Monday, December 12, 2005

A Belsonism

TV writer and broadcaster Ken Levine (who, with his partner David Isaacs, has written for M*A*S*H, Cheers, Frasier, The Simpsons and many others) has a blog now. One of his recent posts, about "dumb" characters in TV shows, has a funny anecdote about writing for the designated dummy on Cheers, the Coach, and coming up with lines that made him seem too dumb:

In the case of the Coach on CHEERS we had a contest in a writers room to see who could pitch the dumbest Coach joke. One day we were faced with the following set-up: Sam is in his office. The Coach comes in to say he’s got a call. Jerry Belson is one of the funniest people I’ve ever met. He pitched this:

COACH: Sam, there’s a little black man in the bar who wants to speak to you.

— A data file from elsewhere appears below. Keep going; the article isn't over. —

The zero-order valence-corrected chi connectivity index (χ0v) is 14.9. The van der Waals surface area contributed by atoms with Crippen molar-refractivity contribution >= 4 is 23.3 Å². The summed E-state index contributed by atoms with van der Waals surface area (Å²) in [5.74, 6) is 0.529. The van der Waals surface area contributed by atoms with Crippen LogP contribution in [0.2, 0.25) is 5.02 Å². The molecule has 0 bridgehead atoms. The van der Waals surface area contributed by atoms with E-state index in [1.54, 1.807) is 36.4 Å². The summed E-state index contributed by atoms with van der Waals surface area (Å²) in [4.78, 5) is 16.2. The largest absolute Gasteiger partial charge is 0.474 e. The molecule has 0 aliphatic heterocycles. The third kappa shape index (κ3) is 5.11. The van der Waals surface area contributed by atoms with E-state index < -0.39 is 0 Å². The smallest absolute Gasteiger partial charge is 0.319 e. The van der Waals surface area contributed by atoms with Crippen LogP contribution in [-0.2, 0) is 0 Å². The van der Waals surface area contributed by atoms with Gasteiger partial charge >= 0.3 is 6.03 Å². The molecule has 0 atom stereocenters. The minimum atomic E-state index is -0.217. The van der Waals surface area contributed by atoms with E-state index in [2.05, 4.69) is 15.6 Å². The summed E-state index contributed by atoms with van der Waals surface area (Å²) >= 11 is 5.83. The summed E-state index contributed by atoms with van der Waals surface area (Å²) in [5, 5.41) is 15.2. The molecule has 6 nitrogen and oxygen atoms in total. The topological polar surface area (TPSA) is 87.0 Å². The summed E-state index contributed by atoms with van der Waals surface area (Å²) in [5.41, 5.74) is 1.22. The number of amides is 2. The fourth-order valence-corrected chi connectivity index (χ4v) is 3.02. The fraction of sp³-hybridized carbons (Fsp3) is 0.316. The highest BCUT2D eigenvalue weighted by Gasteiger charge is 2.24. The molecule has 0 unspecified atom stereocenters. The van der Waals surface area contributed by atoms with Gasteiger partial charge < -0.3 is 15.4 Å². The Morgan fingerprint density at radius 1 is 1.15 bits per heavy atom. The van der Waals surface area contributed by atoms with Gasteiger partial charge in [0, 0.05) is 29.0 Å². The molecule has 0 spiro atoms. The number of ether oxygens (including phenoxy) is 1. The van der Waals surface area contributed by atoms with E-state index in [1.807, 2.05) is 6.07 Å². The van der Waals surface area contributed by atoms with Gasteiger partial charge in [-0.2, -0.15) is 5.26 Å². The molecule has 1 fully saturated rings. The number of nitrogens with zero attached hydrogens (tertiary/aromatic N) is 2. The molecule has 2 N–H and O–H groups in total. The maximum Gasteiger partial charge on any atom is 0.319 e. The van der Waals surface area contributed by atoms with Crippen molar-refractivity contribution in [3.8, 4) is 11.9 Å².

SAM: No Coach, that’s the phone.


In case that wasn't clear from my description of it (read the post), that wasn't a line that was used or intended to be used on the air; Belson was pitching a line that would make the Coach even dumber than he normally was.

Incidentally, someone should compile a list of all the shows and movies contributed to by Jerry Belson as an uncredited re-writer. After he and Garry Marshall broke up, in addition to his credited work, Belson has done a lot of uncredited consulting, re-writing and polishing work. For example, he wasn't credited on Cheers but he did work on it; James L. Brooks brought him in to do some uncredited work on some Simpsons episodes, including their first flashback episode, "The Way We Was" (Belson was brought in because of his experience with The Dick Van Dyke Show and their fifty kajillion flashback shows); he did some uncredited work on the mostly-uncredited script of Close Encounters of the Third Kind, and so on.

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